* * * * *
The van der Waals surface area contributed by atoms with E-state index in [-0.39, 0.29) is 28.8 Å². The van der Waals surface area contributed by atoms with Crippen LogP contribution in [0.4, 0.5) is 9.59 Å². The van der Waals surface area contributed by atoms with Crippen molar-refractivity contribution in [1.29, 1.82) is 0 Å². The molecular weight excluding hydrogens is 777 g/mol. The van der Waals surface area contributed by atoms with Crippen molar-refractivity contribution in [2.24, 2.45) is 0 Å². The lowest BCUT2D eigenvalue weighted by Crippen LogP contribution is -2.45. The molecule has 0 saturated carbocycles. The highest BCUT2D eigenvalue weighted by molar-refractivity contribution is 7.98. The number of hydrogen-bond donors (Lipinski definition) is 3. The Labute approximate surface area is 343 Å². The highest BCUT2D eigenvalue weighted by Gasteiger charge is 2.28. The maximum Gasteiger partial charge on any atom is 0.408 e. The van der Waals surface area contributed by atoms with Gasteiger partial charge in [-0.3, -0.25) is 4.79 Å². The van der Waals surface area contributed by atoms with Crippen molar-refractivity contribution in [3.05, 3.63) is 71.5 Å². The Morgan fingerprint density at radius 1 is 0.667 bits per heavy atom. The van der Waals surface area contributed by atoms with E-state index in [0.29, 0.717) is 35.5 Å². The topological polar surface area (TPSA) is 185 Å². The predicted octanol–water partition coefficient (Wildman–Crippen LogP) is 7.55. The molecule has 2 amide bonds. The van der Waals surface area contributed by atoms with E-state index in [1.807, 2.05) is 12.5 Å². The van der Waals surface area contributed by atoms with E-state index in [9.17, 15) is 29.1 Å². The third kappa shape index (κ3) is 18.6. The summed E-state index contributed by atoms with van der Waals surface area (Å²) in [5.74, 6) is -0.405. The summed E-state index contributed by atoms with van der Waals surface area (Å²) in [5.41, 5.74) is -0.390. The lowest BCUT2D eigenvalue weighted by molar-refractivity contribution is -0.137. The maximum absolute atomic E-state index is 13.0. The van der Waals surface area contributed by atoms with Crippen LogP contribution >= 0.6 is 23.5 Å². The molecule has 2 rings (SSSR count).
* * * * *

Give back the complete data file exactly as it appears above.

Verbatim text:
The van der Waals surface area contributed by atoms with E-state index in [-0.39, 0.29) is 28.8 Å². The van der Waals surface area contributed by atoms with Crippen LogP contribution in [0.4, 0.5) is 9.59 Å². The van der Waals surface area contributed by atoms with Crippen molar-refractivity contribution in [1.29, 1.82) is 0 Å². The molecular weight excluding hydrogens is 777 g/mol. The van der Waals surface area contributed by atoms with Crippen molar-refractivity contribution in [2.24, 2.45) is 0 Å². The lowest BCUT2D eigenvalue weighted by Crippen LogP contribution is -2.45. The molecule has 0 saturated carbocycles. The highest BCUT2D eigenvalue weighted by molar-refractivity contribution is 7.98. The number of hydrogen-bond donors (Lipinski definition) is 3. The Labute approximate surface area is 343 Å². The highest BCUT2D eigenvalue weighted by Gasteiger charge is 2.28. The maximum Gasteiger partial charge on any atom is 0.408 e. The van der Waals surface area contributed by atoms with Gasteiger partial charge in [-0.3, -0.25) is 4.79 Å². The van der Waals surface area contributed by atoms with Crippen molar-refractivity contribution in [3.05, 3.63) is 71.5 Å². The Morgan fingerprint density at radius 1 is 0.667 bits per heavy atom. The van der Waals surface area contributed by atoms with E-state index in [0.29, 0.717) is 35.5 Å². The topological polar surface area (TPSA) is 185 Å². The predicted octanol–water partition coefficient (Wildman–Crippen LogP) is 7.55. The molecule has 2 amide bonds. The van der Waals surface area contributed by atoms with E-state index in [1.807, 2.05) is 12.5 Å². The van der Waals surface area contributed by atoms with E-state index in [9.17, 15) is 29.1 Å². The third kappa shape index (κ3) is 18.6. The summed E-state index contributed by atoms with van der Waals surface area (Å²) in [5.74, 6) is -0.405. The summed E-state index contributed by atoms with van der Waals surface area (Å²) in [5.41, 5.74) is -0.390. The lowest BCUT2D eigenvalue weighted by molar-refractivity contribution is -0.137. The maximum absolute atomic E-state index is 13.0. The van der Waals surface area contributed by atoms with Crippen LogP contribution >= 0.6 is 23.5 Å². The molecule has 2 rings (SSSR count).